DAVID MARK: Victoria's education department is investigating claims that disabled children have been locked up in cages at special schools.
A school principal in Canberra lost her job for putting a boy with special needs in a cage made from pool fencing.
Disability advocates say the practice of locking up children with behavioural problems is actually commonplace in mainstream schools as well as special schools.
They say Victorian authorities have turned a blind eye to the abuse - until now.
Kellie Lazzaro reports.
KELLIE LAZZARO: Rachael Woolley has twin boys, who are both severely autistic.
She says her son Jake was regularly locked up in a small dark room and restrained at the Marnebeck Special School in Cranbourne.
RACHAEL WOOLLEY: They didn't know how to deal with his behaviours, and instead of getting somebody in to help them to understand what was going on, they would grab him and put him into a small time-out room, as they called it, that had windows boarded up; there was no light in the room and they would shut the room and lock him in.
KELLIE LAZZARO: Rachael Woolley has told ABC Local Radio in Melbourne, the mistreatment of her son was not documented by the school, and she only discovered what was happening to him, when he started mimicking the practice at home.
RACHAEL WOOLLEY: He was non-verbal at the time; he was getting people and he was putting them in a room, he was pulling down our roller shutters and he was holding the door shut on them. One of the parents saw my son put into this room and she testified that in court that she saw that.
KELLIE LAZZARO: The World Today contacted the Marnebeck School, but no one was able to comment on the allegations.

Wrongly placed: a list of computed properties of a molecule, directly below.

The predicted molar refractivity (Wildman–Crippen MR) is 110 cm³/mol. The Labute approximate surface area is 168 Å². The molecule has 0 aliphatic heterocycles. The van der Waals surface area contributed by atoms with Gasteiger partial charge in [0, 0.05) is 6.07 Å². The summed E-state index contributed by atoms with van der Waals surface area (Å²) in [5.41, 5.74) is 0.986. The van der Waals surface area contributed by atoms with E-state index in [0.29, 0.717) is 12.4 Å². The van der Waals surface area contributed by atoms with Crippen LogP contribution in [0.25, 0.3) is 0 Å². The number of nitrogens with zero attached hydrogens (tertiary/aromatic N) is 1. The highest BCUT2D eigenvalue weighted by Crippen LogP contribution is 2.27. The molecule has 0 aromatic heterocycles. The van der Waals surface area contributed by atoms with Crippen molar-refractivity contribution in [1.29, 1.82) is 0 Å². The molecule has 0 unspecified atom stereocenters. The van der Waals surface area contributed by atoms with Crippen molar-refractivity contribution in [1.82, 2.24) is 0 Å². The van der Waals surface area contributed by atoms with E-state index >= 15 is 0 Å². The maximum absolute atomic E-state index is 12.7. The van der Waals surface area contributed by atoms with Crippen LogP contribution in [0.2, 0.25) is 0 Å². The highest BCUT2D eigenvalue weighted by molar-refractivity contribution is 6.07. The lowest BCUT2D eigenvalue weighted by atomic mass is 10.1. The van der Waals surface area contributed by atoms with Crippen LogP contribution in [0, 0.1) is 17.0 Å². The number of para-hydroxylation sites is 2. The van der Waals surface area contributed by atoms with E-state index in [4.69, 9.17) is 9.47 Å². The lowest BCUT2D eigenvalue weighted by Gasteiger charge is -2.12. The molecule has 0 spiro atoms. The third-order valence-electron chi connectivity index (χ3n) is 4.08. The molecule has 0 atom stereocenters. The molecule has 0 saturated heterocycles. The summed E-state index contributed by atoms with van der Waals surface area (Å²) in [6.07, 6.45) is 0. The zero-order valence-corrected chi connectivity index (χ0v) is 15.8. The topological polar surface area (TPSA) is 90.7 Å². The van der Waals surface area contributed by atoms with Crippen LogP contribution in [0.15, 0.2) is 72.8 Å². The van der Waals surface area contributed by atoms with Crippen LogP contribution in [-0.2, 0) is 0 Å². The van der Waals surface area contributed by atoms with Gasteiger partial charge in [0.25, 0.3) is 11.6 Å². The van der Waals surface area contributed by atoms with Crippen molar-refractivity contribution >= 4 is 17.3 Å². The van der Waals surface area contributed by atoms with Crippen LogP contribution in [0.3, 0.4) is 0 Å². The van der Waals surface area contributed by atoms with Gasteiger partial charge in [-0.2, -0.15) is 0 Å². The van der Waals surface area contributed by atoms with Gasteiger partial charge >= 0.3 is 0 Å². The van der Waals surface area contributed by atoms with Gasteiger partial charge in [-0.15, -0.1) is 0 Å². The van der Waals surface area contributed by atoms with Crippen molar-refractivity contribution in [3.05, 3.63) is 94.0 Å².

Disability advocate Julie Phillips says the mistreatment of disabled children in schools is widespread.
She says the problem also exists in mainstream schools, and she's heard of autistic children being locked up in first aid rooms and storerooms.
JULIE PHILLIPS: I think the cages in the classrooms in Bendigo SDS, I believe they have been taken down, but they were used for years. I think that is probably one of the worst examples I've heard.
KELLIE LAZZARO: In May, a former teacher at the Bendigo Special Developmental School told SBS cages were used in the classrooms for at least five years, and that students were often physically hurt and restrained by staff, through the use of pressure points.
The school denied those claims.
Julie Hommelhoff has been the principal there since 2010.
In a statement she says: "There are no cages at our school, and the school is fully cooperating with this important process."
Disability Advocate Julie Phillips says the Government has known of the abuse allegations since May.
JULIE PHILLIPS: So the Department of Education knows full well that there's a variety of these schools that have been restraining and locking up children for a number of years and, despite that, they do not regulate these practices and have done very little in terms of ensuring that they are not repeated.
KELLIE LAZZARO: Do you think it's appropriate that it's taken three months for an investigation to be launched?
JULIE PHILLIPS: No I don't, and I'm concerned about the number of times that I had to contact the Minister about this.
KELLIE LAZZARO: A spokeswoman for the Education Department says the principal of the Bendigo school, Julie Hommelhoff, has not been stood down pending an independent investigation.
DAVID MARK: Kellie Lazzaro.